Facebook asks managers to identify underperformers in a memo

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Facebook is asking its engineering managers to identify and eliminate their underperforming employees as the company seeks to contain costs during an economic downturn in the booming tech industry.

Facebook engineering chief Maher Saba sent a memo to managers on Friday urging them to identify anyone on their team who “needs support” and flag them in an internal human resources system by 5 p.m. Pacific time, Monday.

“If a direct report is coasting or performing poorly, we don’t need them; they are failing this business,” Saba wrote. “As a manager, you can’t allow someone to be net neutral or negative for Meta.”

the memo, which was first reported by information, is one of many messages from Facebook executives warning of the need to cut costs as the social media giant seeks to shore up its stagnant digital advertising business and reinvent itself as a maker. virtual reality powered devices. His arrival has shocked many employees, who worry about potential layoffs, reduced bonuses and fewer promotions.

“The reaction of people who have seen this is that this will be used to create a bunch [of] ‘performance improvement plans’ that will lead to mass layoffs,” said a person familiar with the matter, speaking on condition of anonymity to describe sensitive conversations.

Meta did not immediately respond to a request for comment.

Amid global chaos, the tech industry takes a rare fall

Facebook, which last year rebranded itself as Meta, has spent years raking in digital advertising dollars by becoming the go-to platform for businesses of all sizes to tailor their marketing campaigns to niche audiences. At first, Facebook and other social media companies took advantage of the pandemic as more advertisers shifted their marketing dollars online to reach customers who are spending more time at home.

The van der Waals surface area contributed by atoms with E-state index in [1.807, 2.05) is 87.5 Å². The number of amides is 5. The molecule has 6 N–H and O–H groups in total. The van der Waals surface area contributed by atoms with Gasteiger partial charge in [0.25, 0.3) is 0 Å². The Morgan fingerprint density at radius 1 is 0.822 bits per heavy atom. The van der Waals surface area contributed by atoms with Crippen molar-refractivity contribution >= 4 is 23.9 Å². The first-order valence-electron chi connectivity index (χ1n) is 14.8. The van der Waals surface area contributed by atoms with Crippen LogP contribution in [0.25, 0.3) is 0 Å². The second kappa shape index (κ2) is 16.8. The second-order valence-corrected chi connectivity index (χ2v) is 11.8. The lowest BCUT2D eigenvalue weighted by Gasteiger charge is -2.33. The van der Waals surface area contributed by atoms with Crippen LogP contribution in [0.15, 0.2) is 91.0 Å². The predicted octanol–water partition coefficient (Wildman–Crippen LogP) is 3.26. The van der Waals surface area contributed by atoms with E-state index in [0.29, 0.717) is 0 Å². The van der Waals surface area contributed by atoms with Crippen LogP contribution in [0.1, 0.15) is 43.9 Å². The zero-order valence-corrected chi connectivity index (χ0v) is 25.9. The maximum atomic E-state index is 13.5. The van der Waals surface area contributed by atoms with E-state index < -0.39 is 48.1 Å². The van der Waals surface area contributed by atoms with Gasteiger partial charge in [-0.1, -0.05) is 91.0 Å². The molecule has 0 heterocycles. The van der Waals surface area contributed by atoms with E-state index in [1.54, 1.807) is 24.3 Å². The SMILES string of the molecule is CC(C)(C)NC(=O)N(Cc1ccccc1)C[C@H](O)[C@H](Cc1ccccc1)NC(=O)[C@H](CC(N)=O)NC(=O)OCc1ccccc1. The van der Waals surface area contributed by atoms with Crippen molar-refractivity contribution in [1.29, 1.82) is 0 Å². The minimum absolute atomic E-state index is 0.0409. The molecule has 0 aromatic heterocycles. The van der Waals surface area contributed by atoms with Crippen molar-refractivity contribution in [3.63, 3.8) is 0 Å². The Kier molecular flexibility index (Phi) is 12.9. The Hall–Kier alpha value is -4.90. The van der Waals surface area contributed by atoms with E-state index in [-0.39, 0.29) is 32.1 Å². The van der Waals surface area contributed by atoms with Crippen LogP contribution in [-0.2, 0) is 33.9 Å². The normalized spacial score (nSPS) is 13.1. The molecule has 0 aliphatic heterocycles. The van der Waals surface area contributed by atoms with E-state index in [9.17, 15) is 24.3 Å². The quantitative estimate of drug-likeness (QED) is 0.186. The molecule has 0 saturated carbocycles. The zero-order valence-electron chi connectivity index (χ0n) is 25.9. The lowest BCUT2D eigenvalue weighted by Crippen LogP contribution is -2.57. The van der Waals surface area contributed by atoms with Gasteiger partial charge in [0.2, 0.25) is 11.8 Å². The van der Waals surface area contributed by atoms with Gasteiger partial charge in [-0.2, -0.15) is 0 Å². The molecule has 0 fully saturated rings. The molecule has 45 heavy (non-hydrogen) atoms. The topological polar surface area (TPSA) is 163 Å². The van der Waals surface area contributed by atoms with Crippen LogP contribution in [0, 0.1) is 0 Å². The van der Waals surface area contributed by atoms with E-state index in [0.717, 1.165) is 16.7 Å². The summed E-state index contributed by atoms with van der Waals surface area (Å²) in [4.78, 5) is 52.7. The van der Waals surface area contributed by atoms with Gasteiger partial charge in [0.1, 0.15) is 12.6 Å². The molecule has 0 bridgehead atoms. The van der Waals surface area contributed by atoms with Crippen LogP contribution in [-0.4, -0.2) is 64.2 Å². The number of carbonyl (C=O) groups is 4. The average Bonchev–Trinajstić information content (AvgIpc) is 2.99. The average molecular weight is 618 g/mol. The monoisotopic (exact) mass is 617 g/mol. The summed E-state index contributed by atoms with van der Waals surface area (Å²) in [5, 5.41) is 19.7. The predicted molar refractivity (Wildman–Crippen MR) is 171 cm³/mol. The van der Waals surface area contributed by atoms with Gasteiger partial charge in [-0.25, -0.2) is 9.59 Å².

The company’s share price has fallen nearly 52% since the start of the year as it faces threats to its social media activities. Apple imposed new privacy rules on app makers on its iPhone devices, which aimed to reduce the collection of data about its users. Apps such as Facebook have been forced to ask users if they want their activity tracked across the internet for targeted advertising – a request many users have denied.

In the last three months of last year, Facebook announced that it had lost daily users for the first time in its 18-year history, sending its stock price plummeting. While the social media‘s user growth figures held steady earlier this year, company executives warned it faced intense competition for user attention from social upstarts. such as TikTok.

To compete in the crowded market, Facebook is aggressively promoting its short-form video service known as Reels. Facebook Chief Executive Mark Zuckerberg argued that the company would be able to monetize the product the same way it once did for its News Feed. Facebook is also trying to stake its future on creating the metaverse – a term used to describe immersive virtual environments accessible through virtual and augmented reality.

Facebook loses users for the first time in its history

This month, Zuckerberg told employees on a company-wide call that not everyone meets company standards and that some may want to leave voluntarily as she faces an impending economic downturn, according to media reports. Zuckerberg told employees they would cut plans to hire engineers by at least 30% this year, according to Reuters.

“If I had to bet, I’d say this could be one of the worst downturns we’ve seen in recent history,” Zuckerberg told workers. “In reality, there’s probably a bunch of people in the business who shouldn’t be here.”

Facebook’s belt-tightening mirrors the cost-cutting happening elsewhere in Silicon Valley. After a decade of exuberance, venture capitalists and established tech companies are cutting investment and laying off workers. More than 300 start-ups have laid off more than 50,023 workers since the start of the year, according to Layoffs.fyifollowing cuts in the tech industry.

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